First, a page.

LOG #21f Siracusa & across the Strait of Messina

August 6, 2001 in Log Series 20 - 29, Logs by Series, Series 21 Malta, The Logs

LOG #21f Siracusa & across the Strait of Messina

Aug. 6, 2001
Split, Croatia
Covers the period July 17 to July 23, 2001

Siracusa was a good stopping off place, and one to which we may return on our way back out the Med in a year or two. There are many other things we want to see on Sicily, including a return to Etna, properly prepared with hiking boots and an early start to the excursion. There are also several archeological sites to explore. We found the information from tourist information booths incomplete, to put it politely. We did not get a complete itinerary for a day trip up to Etna, and had to wander all over the train station area in Catania to find out when, from where to where and when returning to get a bus to Etna. It is not simple.

As a port, Siracusa has a good free anchorage area in Porto Grande, which we used for several nights, and a free town dock with a few drawbacks in noise levels, and surges from certain directions. We went into the town marina for a day to avoid a gale coming through. It was barely adequate and expensive (60,000 Lire {$41.00 Canadian} for our 10 M boat for one night), with light floating pontoons that were wave swept in a south west force 6 or 7 wind.

We found a co-operative bookstore, staff speaking English, with internet access, and even a hook up to a telephone line. It is Libreria Aleph on Corso Umberto I, 106, phone number 0931 483085. They have printers, fax, charts, photocopying, and books in English. We were appreciative of their assistance. The market across from the Temple of Apollo was only OK. Local police were the closest we came to being able to officially check into the country, but we had no subsequent problems. When we went to Etna for the day, we left Veleda at anchor and Sprite at a friendly boat yard where they helped haul it out, covered it up, and drove us to the train station. When we returned in the evening I gave them a few beer as a thank you gift. All this was with very friendly people who did not speak any English.

At 0830 July 18 we set sail to cross the Strait of Messina, heading for Rocelle Ionica up the toe of Italy, an overnight trip of about 100 miles. While crossing the Strait, we could see Mount Etna with a cloud bank streaming down wind from the active volcano and at night could see with the binoculars a red glow at the summit.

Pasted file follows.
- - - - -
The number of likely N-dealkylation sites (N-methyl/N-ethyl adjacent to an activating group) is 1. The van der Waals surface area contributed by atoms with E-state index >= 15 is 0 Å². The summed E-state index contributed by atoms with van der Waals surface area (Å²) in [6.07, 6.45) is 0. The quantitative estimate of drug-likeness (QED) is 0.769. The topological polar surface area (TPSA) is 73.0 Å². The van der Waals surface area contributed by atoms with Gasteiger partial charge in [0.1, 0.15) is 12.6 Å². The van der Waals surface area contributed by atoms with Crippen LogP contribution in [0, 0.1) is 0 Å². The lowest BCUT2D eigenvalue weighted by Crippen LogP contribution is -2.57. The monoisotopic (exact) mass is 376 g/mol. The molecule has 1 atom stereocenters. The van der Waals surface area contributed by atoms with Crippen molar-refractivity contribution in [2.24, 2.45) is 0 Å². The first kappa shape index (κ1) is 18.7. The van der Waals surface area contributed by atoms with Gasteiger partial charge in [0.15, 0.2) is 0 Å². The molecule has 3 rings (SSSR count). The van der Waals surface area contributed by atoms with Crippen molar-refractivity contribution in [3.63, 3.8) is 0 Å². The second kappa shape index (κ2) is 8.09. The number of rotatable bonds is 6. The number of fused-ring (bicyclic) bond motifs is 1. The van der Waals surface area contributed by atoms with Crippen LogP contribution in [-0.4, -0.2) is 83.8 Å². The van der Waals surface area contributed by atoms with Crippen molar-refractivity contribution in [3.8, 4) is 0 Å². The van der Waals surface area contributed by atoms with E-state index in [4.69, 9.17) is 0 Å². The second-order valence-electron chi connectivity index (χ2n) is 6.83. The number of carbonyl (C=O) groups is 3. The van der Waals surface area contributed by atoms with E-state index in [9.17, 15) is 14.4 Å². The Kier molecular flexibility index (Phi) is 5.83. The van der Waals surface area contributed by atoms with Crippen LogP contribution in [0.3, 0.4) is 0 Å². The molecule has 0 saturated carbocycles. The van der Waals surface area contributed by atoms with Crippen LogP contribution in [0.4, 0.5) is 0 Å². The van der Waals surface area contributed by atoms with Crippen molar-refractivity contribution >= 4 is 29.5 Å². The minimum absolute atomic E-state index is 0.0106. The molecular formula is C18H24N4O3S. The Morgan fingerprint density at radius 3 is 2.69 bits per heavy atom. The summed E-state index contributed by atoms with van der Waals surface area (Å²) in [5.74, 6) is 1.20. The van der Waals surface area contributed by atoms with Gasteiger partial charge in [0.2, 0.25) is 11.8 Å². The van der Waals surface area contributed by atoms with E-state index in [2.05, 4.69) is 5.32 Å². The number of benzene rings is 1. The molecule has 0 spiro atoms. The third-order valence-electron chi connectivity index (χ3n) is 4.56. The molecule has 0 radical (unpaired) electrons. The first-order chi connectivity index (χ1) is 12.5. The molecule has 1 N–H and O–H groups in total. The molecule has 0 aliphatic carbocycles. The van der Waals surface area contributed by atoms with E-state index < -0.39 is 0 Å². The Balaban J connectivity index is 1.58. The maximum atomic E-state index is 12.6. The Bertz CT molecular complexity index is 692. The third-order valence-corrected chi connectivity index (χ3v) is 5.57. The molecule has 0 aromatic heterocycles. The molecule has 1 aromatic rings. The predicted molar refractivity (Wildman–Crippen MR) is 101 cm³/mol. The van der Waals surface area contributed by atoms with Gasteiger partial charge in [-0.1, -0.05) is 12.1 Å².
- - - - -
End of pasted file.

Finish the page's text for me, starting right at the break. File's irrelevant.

We motor sailed most of the day with a light northerly wind which gave us an uncomfortable beam sea. Veleda’s engine started starving for fuel especially when heeled to starboard. On an even keel or heeled to port she was OK.  This lasted for several hours until by 1730 we turned the engine off, rather than alter course to correct the heel, and sailed, slowly at first, until the wind worked up to a force 6, causing us to reef the genoa and double reef the main. Pounding through a heavy beam sea at hull speed caused the dinghy tow starboard support bracket to fracture. No problem, as there were two other starboard attachment cross lines to support it until we lashed it down. The lashing held quite well until we replaced it with a shackle next day. But, clunks at sea are disconcerting.

The wind only lasted for a few hours before dying down to a light force 2, swinging southeast. We continued to motorsail and motor throughout the night. Judy had wrapped all the fuel lines with electric tape to restrict any air leaks into the fuel system, and this seemed to solve the problem of the engine dying when heeled to starboard.

Crossing the Strait of Messina from Sicily to the toe of Italy is a long stretch, especially as the closest harbour Saline Joniche (37 56N, 15 43E) is reported as all silted up with less than a metre at the entrance. As we approached our destination of Rocella Ionica shortly after sunrise, we saw  several boats exiting the harbour, one of which was Blue Highway who called us on VHF to say Hi and Goodbye, as they were making for another port further up to weather a forecast blow. We had an easy entrance into this large, well protected new marina with FINGER DOCKS! There was water on the docks, but no power yet. As the marina was not completed, a state it has been in for a year or more, and there was no marina staff, there was no charge for staying there as long as we wanted. We were secure alongside (38 19.7N, 016 26.0E) by 0700 July 19, my birthday, after a 23 and a half hour trip of 98.2 nautical miles.

We stayed in Rocella Ionica for three days, weathering a two day Bora with winds at 45 knots gusting up to 60. The marina is a good one and quite secure. There was a friendly and helpful relationship with the other boaters, especially during the height of the gale, helping each other double up lines for the storm. We tried to repatch Sprite (unsuccessfully), put a shackle on the dinghy tow starboard arm, and with some anti corrosion goop given to us by a French boat, fixed our bow mounted navigation light which had a habit of shorting out. We walked into town a couple of kilometers away, but did our shopping at a well equipped Spar store at the edge of town towards the marina. I got my bike operational for a ride around the town, and to explore the extent of the large marina complex and the beaches both sides. It will be a good first class marina if ever properly completed.

July 22nd we left late morning for another 25 hour 130 mile trip across the Gulf of Taranto (not Toronto) to Santa Maria di Leuca on the heel of Italy. More about it and our trip to Ortranto before crossing up the Adriatic to Dubrovnik in Croatia in my next log.